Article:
Stem cell study could yield cure for baldness

Having successfully used "blank slate" stem cells to help bald mice grow hair, researchers say the implant technique could lead to a cure for human baldness.
In a study posted on the Web site of the journal Nature Technology in advance of its April publication date, scientists confirm a long-held suspicion: that hair follicles contain the "blank slate" stem cells.
Researchers from the University of Pennsylvania identified stem cells in the hair follicles of mice. When transplanted into skin, they grew into hair follicles.
"We've shown for the first time these cells have the ability to generate hair when taken from one animal and put into another," co-author Dr. George Cotsarelis told The Associated Press in a telephone interview.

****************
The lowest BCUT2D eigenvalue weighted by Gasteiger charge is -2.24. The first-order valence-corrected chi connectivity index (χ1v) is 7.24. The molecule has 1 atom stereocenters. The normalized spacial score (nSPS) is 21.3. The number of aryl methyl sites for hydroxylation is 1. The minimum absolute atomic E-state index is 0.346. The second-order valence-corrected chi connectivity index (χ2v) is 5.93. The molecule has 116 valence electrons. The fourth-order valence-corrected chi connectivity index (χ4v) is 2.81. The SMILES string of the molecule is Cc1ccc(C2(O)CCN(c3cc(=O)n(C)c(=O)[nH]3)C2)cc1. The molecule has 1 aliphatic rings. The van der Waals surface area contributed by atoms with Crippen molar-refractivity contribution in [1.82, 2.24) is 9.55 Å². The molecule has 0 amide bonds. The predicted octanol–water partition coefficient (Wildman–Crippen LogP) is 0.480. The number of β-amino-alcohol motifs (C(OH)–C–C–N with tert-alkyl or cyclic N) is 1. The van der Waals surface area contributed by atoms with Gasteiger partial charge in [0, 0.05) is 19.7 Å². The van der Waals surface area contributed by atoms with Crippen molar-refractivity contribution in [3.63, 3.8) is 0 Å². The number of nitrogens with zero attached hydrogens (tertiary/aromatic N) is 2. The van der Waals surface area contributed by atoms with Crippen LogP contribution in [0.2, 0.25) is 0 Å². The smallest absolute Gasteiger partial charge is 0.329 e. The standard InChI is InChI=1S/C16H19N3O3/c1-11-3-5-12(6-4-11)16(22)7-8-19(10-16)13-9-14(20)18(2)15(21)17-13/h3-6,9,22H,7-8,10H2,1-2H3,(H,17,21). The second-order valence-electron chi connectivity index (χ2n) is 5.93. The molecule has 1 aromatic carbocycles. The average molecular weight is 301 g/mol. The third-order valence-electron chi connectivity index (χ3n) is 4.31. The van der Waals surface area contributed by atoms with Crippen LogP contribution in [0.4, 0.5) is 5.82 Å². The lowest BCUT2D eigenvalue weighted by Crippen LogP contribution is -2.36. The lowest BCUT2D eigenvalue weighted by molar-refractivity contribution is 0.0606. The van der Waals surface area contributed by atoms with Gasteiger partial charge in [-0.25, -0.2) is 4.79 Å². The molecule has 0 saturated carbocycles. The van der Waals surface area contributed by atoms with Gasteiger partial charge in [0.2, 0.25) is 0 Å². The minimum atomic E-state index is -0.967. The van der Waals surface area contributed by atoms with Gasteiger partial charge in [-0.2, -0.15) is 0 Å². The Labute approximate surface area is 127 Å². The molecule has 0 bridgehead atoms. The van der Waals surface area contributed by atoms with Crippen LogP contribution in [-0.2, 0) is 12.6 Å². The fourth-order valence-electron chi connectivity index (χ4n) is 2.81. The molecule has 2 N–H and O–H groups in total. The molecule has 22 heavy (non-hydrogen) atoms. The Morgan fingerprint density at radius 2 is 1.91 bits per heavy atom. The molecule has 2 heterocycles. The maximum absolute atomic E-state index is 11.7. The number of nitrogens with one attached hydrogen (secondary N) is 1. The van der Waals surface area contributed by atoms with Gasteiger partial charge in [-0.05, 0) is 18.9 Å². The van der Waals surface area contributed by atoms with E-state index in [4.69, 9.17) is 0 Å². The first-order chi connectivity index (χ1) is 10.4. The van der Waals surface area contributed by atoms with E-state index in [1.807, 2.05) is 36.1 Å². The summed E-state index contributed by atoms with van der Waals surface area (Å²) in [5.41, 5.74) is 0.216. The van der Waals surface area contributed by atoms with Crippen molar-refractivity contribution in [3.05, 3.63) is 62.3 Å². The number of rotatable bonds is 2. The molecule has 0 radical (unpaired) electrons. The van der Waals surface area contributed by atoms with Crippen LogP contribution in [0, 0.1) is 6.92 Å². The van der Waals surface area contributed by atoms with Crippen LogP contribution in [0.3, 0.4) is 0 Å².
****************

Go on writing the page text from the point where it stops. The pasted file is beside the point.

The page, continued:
According to the University of Pennsylvania dermatologist, the project marks the first time such stem cells have been used to successfully induce hair growth.
"You can envision a process of isolating existing stem cells and re-implanting them in the areas where guys are bald."
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